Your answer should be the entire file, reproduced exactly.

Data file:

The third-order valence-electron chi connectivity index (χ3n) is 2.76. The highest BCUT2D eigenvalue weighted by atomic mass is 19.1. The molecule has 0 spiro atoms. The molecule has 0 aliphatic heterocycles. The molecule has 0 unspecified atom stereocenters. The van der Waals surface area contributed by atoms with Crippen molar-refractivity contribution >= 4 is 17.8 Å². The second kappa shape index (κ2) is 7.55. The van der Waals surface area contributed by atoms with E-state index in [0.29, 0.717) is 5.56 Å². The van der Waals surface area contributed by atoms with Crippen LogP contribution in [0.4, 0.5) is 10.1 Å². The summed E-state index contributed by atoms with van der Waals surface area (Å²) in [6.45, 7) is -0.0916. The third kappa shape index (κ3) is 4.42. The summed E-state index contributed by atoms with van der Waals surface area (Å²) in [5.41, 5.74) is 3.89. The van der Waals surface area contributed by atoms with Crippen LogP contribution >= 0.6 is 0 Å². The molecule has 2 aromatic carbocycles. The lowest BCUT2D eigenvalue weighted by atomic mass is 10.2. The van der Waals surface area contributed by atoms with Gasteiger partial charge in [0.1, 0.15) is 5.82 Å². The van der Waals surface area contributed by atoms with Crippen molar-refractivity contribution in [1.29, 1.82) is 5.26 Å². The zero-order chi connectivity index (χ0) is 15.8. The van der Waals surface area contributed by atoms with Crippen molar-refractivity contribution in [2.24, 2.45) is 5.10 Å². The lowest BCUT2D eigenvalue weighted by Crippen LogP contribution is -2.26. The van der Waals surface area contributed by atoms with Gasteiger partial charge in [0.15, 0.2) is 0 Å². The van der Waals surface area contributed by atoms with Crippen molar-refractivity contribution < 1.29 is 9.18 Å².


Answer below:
The third-order valence-electron chi connectivity index (χ3n) is 2.76. The highest BCUT2D eigenvalue weighted by atomic mass is 19.1. The molecule has 0 spiro atoms. The molecule has 0 aliphatic heterocycles. The molecule has 0 unspecified atom stereocenters. The van der Waals surface area contributed by atoms with Crippen molar-refractivity contribution >= 4 is 17.8 Å². The second kappa shape index (κ2) is 7.55. The van der Waals surface area contributed by atoms with E-state index in [0.29, 0.717) is 5.56 Å². The van der Waals surface area contributed by atoms with Crippen LogP contribution in [0.4, 0.5) is 10.1 Å². The summed E-state index contributed by atoms with van der Waals surface area (Å²) in [6.45, 7) is -0.0916. The third kappa shape index (κ3) is 4.42. The summed E-state index contributed by atoms with van der Waals surface area (Å²) in [5.41, 5.74) is 3.89. The van der Waals surface area contributed by atoms with Crippen LogP contribution >= 0.6 is 0 Å². The molecule has 2 aromatic carbocycles. The lowest BCUT2D eigenvalue weighted by atomic mass is 10.2. The van der Waals surface area contributed by atoms with Gasteiger partial charge in [0.1, 0.15) is 5.82 Å². The van der Waals surface area contributed by atoms with Crippen molar-refractivity contribution in [1.29, 1.82) is 5.26 Å². The zero-order chi connectivity index (χ0) is 15.8. The van der Waals surface area contributed by atoms with Crippen molar-refractivity contribution in [2.24, 2.45) is 5.10 Å². The lowest BCUT2D eigenvalue weighted by Crippen LogP contribution is -2.26. The van der Waals surface area contributed by atoms with Gasteiger partial charge in [0.15, 0.2) is 0 Å². The van der Waals surface area contributed by atoms with Crippen molar-refractivity contribution < 1.29 is 9.18 Å².